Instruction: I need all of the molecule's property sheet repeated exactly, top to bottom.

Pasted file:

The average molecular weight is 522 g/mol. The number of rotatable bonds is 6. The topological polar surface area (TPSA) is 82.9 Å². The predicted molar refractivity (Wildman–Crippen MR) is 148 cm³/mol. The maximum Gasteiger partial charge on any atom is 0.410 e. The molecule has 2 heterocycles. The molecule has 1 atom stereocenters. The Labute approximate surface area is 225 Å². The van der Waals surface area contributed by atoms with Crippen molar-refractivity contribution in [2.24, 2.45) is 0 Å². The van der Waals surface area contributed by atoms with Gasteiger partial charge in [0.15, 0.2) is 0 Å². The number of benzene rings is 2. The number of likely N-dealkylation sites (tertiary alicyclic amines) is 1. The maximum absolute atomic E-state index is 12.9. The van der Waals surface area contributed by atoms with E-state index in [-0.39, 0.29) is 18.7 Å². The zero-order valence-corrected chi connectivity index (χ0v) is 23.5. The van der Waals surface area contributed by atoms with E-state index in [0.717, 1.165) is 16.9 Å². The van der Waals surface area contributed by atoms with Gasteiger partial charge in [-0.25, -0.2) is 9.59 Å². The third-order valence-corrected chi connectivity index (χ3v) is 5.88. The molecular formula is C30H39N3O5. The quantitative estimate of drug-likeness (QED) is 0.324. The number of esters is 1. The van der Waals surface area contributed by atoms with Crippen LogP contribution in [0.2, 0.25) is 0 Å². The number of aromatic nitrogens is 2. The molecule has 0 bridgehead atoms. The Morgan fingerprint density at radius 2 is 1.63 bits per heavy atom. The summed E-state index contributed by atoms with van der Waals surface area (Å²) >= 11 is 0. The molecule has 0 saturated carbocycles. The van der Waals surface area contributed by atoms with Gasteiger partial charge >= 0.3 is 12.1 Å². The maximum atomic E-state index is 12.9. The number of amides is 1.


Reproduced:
The average molecular weight is 522 g/mol. The number of rotatable bonds is 6. The topological polar surface area (TPSA) is 82.9 Å². The predicted molar refractivity (Wildman–Crippen MR) is 148 cm³/mol. The maximum Gasteiger partial charge on any atom is 0.410 e. The molecule has 2 heterocycles. The molecule has 1 atom stereocenters. The Labute approximate surface area is 225 Å². The van der Waals surface area contributed by atoms with Crippen molar-refractivity contribution in [2.24, 2.45) is 0 Å². The van der Waals surface area contributed by atoms with Gasteiger partial charge in [0.15, 0.2) is 0 Å². The number of benzene rings is 2. The number of likely N-dealkylation sites (tertiary alicyclic amines) is 1. The maximum absolute atomic E-state index is 12.9. The van der Waals surface area contributed by atoms with E-state index in [-0.39, 0.29) is 18.7 Å². The zero-order valence-corrected chi connectivity index (χ0v) is 23.5. The van der Waals surface area contributed by atoms with E-state index in [0.717, 1.165) is 16.9 Å². The van der Waals surface area contributed by atoms with Gasteiger partial charge in [-0.25, -0.2) is 9.59 Å². The third-order valence-corrected chi connectivity index (χ3v) is 5.88. The molecular formula is C30H39N3O5. The quantitative estimate of drug-likeness (QED) is 0.324. The number of esters is 1. The van der Waals surface area contributed by atoms with Crippen LogP contribution in [0.2, 0.25) is 0 Å². The number of aromatic nitrogens is 2. The molecule has 0 bridgehead atoms. The Morgan fingerprint density at radius 2 is 1.63 bits per heavy atom. The summed E-state index contributed by atoms with van der Waals surface area (Å²) >= 11 is 0. The molecule has 0 saturated carbocycles. The van der Waals surface area contributed by atoms with Gasteiger partial charge >= 0.3 is 12.1 Å². The maximum atomic E-state index is 12.9. The number of amides is 1.